‘Errors of measurement’ or ‘Impact factors are just a gimmick’: An Interview with Howard S. Becker
Dagmar Danko, Editor of The European Sociologist
Howard S. Becker, San Francisco and Paris
The US-American sociologist Howard S. Becker is the author of foundational studies such as Outsiders (1963) and Art Worlds (1982). He has also published best practice guides concerned with doing sociology, such as Writing for Social Scientists (1986) and Tricks of the Trade (1998). Since the turn of the millennium he has become more and more interested in questions raised by the sociology of science. In his latest book Evidence (2017), Becker deals with the supposed opposition between quantitative and qualitative sociology, exposing the recurring errors of both. He especially draws our attention to a detail often ignored and even less made the subject of discussion: Who collects the data?
Copyright: University of Chicago Press
Since 2010, I have been engaged in an ongoing dialogue with Howie. I am taking the opportunity of this interview to wish him a Happy 90th Birthday. His impact on many sociologists, including myself, can really never be quantified.
DD: Howie, in your latest book EVIDENCE, you are challenging all statements saying “The data show that....” You are drawing attention to the fact that probably, “the data show something else entirely”. What do they show, then?
HSB: Sociologists like to present evidence to support what they say about the world. I am very strict about evidence, very sceptical when I'm told that “this data proves X, Y or Z”. Before I accept statements like that I try to find out what was actually observed and who did the observing. A simple example can stand for what I look for. Suppose someone tells me “the crime rate in New York went up last year compared to the year before”. Before I accept that, I ask who counted the crimes and how they counted them already. Since it’s not possible for the people who say such things to actually observe what happened on the occasion of each counted crime, they rely on what someone tells them. The somebody is usually the police. But it has been demonstrated that the police don’t know about all the crimes and don’t report all the crimes they are told about or observe and further, police don’t look for or prosecute white collar crimes in the same proportion as they do other kinds of crimes, and we would have to adjust the numbers reported to take account of these flaws if we had an accurate count of them.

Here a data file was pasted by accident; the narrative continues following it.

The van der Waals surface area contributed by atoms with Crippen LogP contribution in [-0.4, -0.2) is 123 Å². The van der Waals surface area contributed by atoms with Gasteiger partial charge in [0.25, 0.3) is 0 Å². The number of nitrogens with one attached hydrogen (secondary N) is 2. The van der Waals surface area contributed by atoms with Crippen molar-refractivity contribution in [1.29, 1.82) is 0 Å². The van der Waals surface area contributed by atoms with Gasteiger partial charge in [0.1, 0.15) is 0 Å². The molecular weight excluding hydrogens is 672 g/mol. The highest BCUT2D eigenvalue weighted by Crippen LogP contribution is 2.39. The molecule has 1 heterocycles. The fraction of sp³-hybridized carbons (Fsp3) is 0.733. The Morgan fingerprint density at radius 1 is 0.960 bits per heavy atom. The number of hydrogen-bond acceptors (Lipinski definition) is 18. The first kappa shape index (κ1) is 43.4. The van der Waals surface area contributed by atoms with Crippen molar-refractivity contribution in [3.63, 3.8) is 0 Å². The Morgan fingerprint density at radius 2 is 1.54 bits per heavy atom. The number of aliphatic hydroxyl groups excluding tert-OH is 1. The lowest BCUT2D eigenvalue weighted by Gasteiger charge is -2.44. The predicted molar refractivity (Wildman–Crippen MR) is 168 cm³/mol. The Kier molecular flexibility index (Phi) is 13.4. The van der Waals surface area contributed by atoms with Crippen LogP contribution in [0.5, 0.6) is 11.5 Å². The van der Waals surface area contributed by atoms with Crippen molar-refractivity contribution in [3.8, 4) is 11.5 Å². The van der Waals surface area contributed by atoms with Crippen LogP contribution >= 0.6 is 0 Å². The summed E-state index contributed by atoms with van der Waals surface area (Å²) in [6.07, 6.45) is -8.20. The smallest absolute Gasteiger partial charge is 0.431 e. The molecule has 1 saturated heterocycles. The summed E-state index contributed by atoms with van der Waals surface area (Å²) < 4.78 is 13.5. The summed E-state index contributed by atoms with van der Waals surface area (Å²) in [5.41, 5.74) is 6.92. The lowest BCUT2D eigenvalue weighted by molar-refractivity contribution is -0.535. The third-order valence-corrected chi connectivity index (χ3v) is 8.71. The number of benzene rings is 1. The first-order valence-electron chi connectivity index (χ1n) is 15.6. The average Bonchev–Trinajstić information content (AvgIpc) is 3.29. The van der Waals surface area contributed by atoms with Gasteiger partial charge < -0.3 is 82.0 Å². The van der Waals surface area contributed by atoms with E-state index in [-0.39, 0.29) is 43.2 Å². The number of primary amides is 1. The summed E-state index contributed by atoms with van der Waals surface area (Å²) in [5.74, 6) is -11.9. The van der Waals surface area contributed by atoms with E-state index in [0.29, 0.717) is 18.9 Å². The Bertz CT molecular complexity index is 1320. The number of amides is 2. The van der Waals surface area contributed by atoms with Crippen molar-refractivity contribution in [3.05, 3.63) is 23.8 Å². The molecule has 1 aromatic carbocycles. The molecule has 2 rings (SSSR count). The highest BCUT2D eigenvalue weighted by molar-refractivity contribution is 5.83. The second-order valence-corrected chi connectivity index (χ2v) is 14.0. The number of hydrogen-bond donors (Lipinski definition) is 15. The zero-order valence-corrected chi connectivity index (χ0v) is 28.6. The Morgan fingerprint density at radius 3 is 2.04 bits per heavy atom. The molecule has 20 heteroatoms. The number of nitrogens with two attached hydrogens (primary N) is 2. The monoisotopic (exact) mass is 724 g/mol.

Another example occurs when people report survey results and assess them by the probability of the distributions their results show. But the statistics used to assess that probability depend for their force on the sample of people surveyed having been chosen randomly. But no surveys use probability samples – it’s entirely too expensive – so the probabilities presented are pure invention, with no scientific validity.
What I would like to see is reports of findings that take account of all the known sources of errors in the data the report relies on. The two best kinds of studies in this respect are usually those done by what is ordinarily called “field work” or “ethnography” etc. and the data collected by censuses, which among other things usually report on whole populations and are not therefore subject to sampling errors and also make a much greater effort to be accurate because the stakes are higher.
DD: You have talked to me about [Donald T.] Campbell’s Law before, according to which a metric becomes subject to “corruption pressures” once it is used for social decision-making. You also mention this in your book.